Denise > Here’s a scarf that I finished making today. The handspun warp is made with wool from Masham sheep – which are native to a certain district in northern England. The weft, too, is handspun, with wool from Merino sheep (dyed purple and lavendar), white Shetland sheep, and just a few grams of Angelina – a synthetic fibre that sparkles with the colours of the fibres it is spun together with. Used sparingly, it adds a touch of magic to a winter wardrobe.
J > This year my time in Navarra has been much cloudier and wet than last year : in fact it’s been exceptionally wet. But yesterday was a cheerful day of clear skies, warming sunshine, and – if barely above freezing, it was defnitely dry. Perfect for a day out exploring : I’ve scarcely more than a week left before I must return to Scotland. I headed to the Basque far north east of Navarra, about an hour’s drive away, a land of jagged sierras, soaring viaducts, dry barancos, narrow twisting gorges, vultures, circling overhead, roads switching sides across roaring mountain rivers …
I’ve been making two new designs of cushions in Harris Tweed weaves.
They differ only in the colour/pattern of pure new wool tweed fabric. In both designs, a plain tweed in the centre third of the front is also used for the back. A quality cushion pad, sewn-in, is filled with goose feather and down.
Textbook Spanish only gets you so far. ¡Hola! ¡Adiós! ¡Buenos Tardes! ??? Hereabouts, in the Zona Media of Navarra (Estella – Tafalla/Olite – Sangüesa, roughly) – and northwards, the universal hello/goodbye seems to be … Well, until a few days ago, I just couldn’t make out what word or words were being said, by almost everyone, so casually and at any occasion. But then I was in Estella …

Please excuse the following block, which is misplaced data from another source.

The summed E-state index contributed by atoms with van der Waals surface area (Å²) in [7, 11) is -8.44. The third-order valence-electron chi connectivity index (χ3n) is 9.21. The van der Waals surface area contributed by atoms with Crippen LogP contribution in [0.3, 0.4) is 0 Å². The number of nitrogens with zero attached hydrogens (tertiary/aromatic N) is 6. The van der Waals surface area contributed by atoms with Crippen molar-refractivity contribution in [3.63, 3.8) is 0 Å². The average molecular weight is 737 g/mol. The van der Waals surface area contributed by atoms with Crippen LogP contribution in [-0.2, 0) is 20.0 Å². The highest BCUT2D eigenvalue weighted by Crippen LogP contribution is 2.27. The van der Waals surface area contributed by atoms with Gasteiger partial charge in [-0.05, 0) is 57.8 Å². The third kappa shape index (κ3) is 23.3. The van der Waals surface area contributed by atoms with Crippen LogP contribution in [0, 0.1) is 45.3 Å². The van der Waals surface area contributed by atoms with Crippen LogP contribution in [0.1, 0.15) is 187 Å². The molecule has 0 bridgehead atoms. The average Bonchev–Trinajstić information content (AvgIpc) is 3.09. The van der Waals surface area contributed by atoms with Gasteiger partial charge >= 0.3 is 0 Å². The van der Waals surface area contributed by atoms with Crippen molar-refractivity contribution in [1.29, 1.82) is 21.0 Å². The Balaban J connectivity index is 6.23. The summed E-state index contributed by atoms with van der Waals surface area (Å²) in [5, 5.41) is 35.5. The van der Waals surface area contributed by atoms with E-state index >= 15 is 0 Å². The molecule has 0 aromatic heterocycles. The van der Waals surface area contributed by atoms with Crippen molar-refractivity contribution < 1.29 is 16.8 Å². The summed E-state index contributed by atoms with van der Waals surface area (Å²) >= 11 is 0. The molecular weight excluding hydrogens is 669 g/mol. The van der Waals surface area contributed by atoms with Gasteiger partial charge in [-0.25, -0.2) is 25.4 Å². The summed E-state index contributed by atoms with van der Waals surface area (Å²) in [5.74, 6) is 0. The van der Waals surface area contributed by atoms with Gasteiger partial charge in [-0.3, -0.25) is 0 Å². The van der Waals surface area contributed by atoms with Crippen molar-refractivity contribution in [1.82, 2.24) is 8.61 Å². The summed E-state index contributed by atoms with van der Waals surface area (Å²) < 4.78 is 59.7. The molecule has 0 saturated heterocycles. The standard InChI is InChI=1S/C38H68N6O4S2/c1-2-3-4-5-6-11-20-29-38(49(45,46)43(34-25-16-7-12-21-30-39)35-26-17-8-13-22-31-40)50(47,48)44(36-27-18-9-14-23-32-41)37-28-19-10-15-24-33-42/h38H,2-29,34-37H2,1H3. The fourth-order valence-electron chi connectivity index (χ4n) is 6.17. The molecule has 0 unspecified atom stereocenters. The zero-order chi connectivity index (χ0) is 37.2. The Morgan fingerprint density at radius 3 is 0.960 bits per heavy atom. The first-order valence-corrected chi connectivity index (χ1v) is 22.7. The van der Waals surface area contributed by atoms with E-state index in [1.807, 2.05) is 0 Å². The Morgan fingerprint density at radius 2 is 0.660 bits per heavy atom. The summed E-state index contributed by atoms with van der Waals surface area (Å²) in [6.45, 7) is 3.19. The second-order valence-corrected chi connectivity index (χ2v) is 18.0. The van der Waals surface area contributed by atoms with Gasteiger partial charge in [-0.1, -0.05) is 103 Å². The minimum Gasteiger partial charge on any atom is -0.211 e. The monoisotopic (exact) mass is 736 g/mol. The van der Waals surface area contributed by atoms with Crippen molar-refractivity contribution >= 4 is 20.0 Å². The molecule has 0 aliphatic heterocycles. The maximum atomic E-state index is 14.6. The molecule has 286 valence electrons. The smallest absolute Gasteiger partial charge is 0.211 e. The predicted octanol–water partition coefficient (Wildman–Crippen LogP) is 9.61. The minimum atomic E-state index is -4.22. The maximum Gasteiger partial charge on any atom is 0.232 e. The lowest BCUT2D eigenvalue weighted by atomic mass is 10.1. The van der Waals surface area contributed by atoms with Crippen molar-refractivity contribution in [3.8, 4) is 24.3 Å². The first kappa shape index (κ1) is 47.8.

Napal is a tiny hamlet at the head of a very narrow valley hemmed in on both sides by steep wooded slopes and cliffs. Above the hamlet there is a remarkable rock formation – a slab of limestone half a kilometre long, fifty metres wide, and perhaps twenty to thirty metres high. The south face is impossibly hot in summer, so now that temperatures are milder, that’s where Catherine and Ion would be climbing today.
In Uist, roofs are kept low, simple and solid : anything else will result in disaster. TV antennae are installed within the roof void. As for Navarra, well anything goes, from higgeldy-piggeldy ancient, to the self-conscious contemporary.
J > It’s already two weeks since I travelled here to San Martín de Unx, Navarra, from the Outer Hebrides. I’ve travelled on my own this time. This year, no-one was availabe to the boots of us both. There’s building work to our house here in Navarra that needs my supervision ; so D has stayed home to look after all the animals (and lots of other things, besides, I hasten to add – before D does!).
J > Here’s Lur with our grandson Enaut (now nearly two years old), waiting for Catherine and I to finish fiddling with phones and set off for our walk up round the old castle ground up at the top of the hill, here in San Martín de Unx. But first we need to put shoes on Enaut!